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Health and Fitness News

An Ounce of Asthma Prevention

Avoid asthma attacks by taking these steps.

When you or someone you love has asthma, you know how important prevention is. If you’ve been diagnosed with asthma, you’ve learned that your cough, shortness of breath, or wheezing are worse at certain times. Maybe you’re more likely to have an asthma attack during the winter, when you’re around your neighbors’ cats, or if you catch a cold. Thankfully, as you know you don’t have to let asthma have the upper hand.

Keeping a diary that tracks your asthma symptoms and the surrounding environment at the time of an attack may help narrow down what’s worsening your symptoms. It also a good idea to have your allergies tested to determine which allergens contribute to your asthma.

Prevention goes a long way in reducing your asthma symptoms and helping you live a full life full of fresh air. Identify your triggers and then take steps to avoid them with the following steps.

Allergy-Proof Your Surroundings

Asthma triggers are different for everybody. What causes a flare-up for you may not affect someone else. But you can’t fight asthma unless you know what sets you off. Once you know your triggers, it’s important to take steps to eliminate them from your environment, whether that’s at home, work, or when traveling.

To reduce dust mites, keep carpets, stuffed animals, and extra pillows out your bedroom. Cover mattresses and pillows with allergy-proof covers. Wash all bedding in hot water once a week. Vacuum and dust your home weekly.

Reduce mold in your home by fixing leaky faucets and running a dehumidifier to keep extra moisture and dampness out of the air. When taking a shower or bath, run the bathroom vent or open an outside window to get rid of moist air that leads to mold.

Have a problem with pet dander and other creature-created triggers? Keep pets out of your bedroom and off the furniture. And be sure to treat for roaches and mice to keep them from ever entering your home.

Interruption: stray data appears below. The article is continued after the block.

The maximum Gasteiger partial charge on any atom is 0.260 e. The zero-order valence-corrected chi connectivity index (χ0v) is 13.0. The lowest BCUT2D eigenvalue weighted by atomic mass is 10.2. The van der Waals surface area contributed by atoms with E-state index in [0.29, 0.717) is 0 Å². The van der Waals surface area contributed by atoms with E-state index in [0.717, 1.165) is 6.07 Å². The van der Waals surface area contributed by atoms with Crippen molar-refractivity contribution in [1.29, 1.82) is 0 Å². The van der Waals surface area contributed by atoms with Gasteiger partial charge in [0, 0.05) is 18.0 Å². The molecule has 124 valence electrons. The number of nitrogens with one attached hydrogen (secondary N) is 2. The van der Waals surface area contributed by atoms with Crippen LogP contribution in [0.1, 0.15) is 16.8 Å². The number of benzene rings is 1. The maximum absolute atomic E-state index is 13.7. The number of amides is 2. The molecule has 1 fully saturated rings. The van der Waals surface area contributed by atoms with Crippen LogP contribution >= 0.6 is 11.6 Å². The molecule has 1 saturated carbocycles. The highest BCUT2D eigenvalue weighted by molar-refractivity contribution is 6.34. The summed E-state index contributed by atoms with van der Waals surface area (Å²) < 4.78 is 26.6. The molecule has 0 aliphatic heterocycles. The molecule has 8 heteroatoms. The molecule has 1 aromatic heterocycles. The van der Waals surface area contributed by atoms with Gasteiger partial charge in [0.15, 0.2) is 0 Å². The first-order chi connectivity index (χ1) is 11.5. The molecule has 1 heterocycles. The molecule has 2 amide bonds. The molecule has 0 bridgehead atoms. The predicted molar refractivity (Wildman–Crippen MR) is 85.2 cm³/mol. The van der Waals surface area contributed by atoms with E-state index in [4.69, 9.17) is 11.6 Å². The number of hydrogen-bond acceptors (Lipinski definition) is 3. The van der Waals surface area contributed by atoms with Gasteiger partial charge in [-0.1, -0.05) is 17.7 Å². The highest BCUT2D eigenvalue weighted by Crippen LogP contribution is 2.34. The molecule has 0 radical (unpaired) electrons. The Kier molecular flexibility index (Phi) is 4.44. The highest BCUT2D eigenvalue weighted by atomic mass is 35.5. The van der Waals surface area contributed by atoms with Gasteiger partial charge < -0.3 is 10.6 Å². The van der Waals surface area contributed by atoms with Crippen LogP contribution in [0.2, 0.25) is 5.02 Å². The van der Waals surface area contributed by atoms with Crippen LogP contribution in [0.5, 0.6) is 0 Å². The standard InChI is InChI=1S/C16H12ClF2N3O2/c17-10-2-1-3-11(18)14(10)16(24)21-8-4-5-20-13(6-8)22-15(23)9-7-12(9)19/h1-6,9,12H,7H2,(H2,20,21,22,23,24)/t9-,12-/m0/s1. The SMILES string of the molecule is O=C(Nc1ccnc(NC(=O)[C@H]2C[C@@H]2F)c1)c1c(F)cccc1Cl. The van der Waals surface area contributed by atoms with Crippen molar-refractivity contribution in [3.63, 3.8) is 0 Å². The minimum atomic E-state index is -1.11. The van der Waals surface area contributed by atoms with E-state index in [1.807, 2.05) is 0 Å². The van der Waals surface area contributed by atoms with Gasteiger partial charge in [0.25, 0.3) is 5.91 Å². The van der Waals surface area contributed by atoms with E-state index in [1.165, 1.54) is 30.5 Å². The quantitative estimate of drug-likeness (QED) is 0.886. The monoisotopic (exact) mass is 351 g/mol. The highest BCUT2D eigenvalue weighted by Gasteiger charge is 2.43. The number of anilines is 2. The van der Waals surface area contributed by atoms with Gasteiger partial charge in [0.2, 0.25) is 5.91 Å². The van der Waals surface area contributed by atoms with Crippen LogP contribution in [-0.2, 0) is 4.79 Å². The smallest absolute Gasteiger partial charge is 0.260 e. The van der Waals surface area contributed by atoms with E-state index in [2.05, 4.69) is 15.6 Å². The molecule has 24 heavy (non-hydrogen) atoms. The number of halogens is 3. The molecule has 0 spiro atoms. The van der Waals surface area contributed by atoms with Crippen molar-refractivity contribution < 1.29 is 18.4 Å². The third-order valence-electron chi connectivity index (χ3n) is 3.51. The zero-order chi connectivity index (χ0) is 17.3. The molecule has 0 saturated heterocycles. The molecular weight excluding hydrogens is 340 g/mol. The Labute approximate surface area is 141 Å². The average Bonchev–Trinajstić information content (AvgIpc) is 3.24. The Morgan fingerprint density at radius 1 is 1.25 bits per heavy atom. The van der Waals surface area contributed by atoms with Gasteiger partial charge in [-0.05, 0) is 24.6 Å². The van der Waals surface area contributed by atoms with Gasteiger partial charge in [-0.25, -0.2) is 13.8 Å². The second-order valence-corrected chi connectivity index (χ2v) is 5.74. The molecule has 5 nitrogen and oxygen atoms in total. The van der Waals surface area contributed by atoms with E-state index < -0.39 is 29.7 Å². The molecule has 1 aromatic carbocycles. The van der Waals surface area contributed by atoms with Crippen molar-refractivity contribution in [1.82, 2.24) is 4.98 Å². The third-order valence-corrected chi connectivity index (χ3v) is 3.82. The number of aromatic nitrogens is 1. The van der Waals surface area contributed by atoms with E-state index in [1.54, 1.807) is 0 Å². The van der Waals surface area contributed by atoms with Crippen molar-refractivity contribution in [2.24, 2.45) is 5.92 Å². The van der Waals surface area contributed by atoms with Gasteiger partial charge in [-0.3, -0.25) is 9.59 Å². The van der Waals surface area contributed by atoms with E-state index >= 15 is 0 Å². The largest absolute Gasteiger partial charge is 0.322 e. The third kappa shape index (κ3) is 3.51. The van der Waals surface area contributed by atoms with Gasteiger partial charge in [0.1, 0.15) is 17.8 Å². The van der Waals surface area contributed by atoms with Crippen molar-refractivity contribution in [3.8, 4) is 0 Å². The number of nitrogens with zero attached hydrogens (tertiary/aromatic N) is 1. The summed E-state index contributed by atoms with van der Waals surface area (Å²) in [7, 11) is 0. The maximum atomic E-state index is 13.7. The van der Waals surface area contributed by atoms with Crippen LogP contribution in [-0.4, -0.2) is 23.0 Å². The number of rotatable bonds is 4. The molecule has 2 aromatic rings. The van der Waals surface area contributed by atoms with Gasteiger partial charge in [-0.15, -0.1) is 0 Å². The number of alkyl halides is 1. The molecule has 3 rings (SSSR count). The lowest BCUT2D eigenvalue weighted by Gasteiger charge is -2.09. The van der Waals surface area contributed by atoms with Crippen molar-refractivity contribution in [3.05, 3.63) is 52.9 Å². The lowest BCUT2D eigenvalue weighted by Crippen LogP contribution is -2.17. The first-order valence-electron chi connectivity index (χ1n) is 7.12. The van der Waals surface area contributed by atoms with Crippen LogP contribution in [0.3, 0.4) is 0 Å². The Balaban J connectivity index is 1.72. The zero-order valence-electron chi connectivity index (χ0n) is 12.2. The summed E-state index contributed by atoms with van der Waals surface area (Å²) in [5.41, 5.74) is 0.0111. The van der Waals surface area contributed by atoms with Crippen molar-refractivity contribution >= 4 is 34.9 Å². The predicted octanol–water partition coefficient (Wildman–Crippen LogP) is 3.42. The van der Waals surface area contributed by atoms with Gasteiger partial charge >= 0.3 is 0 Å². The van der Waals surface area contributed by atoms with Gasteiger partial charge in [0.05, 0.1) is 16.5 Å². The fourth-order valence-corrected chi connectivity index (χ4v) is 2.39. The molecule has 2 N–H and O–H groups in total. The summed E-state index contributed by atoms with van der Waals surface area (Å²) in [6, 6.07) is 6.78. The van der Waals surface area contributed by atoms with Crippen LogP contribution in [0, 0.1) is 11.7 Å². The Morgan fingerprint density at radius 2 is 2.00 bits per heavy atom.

Cough when around smoke? Most people with asthma do. Smoking should never be allowed in the home and avoid second-hand smoke and wood-burning fireplaces if possible.

You may be surprised to learn that the very items you use to clean are causing an asthma flare-up. If you can’t put your finger on what’s causing your asthma, try to clean your home with all-natural cleaners to eliminate harsh fumes and strong fragrances.

Stay Healthy

Congestion and inflammation from respiratory infections like colds and flu can quickly worsen your asthma. People with asthma are at a higher risk for complications from flu, are more likely to be hospitalized, and have double the chance of getting bacterial pneumonia. Since your regular asthma medications may not be enough to relieve your symptoms during the course of your illness, talk with your doctor about additional medications.

Equally important is to take steps to prevent getting sick, especially during the winter months. Wash your hands frequently; stay away from sick people; don’t touch your mouth, eyes, or nose; and get an annual flu vaccine.

Manage Stress

When you’re anxious and uptight due to stress, your asthma symptoms are likely to flare. Take steps to manage stress in healthy ways. Common ways to beat stress is to get regular exercise, talk with a counselor, spend time relaxing, go out with friends, or escape with a good book.

Check Air Quality

Before exercising outdoors or spending prolonged time outside, check the weather, pollen count, and air quality. Particularly hot, humid, cold, or dry conditions are likely to exacerbate your asthma, so beware! High levels of pollution, smog, or pollen are also triggers for asthma. Stay indoors on days when the weather is extreme, the pollen count is high, or air quality alerts have been issued and breathe a little bit easier.